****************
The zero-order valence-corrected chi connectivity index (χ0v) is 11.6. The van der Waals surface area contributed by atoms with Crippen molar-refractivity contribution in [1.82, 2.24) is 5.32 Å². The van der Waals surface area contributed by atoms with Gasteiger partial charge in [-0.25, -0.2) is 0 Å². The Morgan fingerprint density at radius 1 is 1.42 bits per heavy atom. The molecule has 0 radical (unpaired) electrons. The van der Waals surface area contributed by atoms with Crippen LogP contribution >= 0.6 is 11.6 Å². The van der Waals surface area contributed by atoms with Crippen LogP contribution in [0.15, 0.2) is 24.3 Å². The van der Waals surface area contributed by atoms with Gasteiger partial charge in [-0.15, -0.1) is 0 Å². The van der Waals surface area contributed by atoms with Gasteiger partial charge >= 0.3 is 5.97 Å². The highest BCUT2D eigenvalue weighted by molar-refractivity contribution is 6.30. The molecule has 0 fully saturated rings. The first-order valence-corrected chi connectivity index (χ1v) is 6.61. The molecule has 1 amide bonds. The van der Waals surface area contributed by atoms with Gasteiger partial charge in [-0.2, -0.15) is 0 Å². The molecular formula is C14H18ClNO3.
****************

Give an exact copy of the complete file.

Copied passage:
The zero-order valence-corrected chi connectivity index (χ0v) is 11.6. The van der Waals surface area contributed by atoms with Crippen molar-refractivity contribution in [1.82, 2.24) is 5.32 Å². The van der Waals surface area contributed by atoms with Gasteiger partial charge in [-0.25, -0.2) is 0 Å². The Morgan fingerprint density at radius 1 is 1.42 bits per heavy atom. The molecule has 0 radical (unpaired) electrons. The van der Waals surface area contributed by atoms with Crippen LogP contribution >= 0.6 is 11.6 Å². The van der Waals surface area contributed by atoms with Crippen LogP contribution in [0.15, 0.2) is 24.3 Å². The van der Waals surface area contributed by atoms with Gasteiger partial charge in [-0.15, -0.1) is 0 Å². The van der Waals surface area contributed by atoms with Gasteiger partial charge >= 0.3 is 5.97 Å². The highest BCUT2D eigenvalue weighted by molar-refractivity contribution is 6.30. The molecule has 0 fully saturated rings. The first-order valence-corrected chi connectivity index (χ1v) is 6.61. The molecule has 1 amide bonds. The van der Waals surface area contributed by atoms with Gasteiger partial charge in [-0.2, -0.15) is 0 Å². The molecular formula is C14H18ClNO3.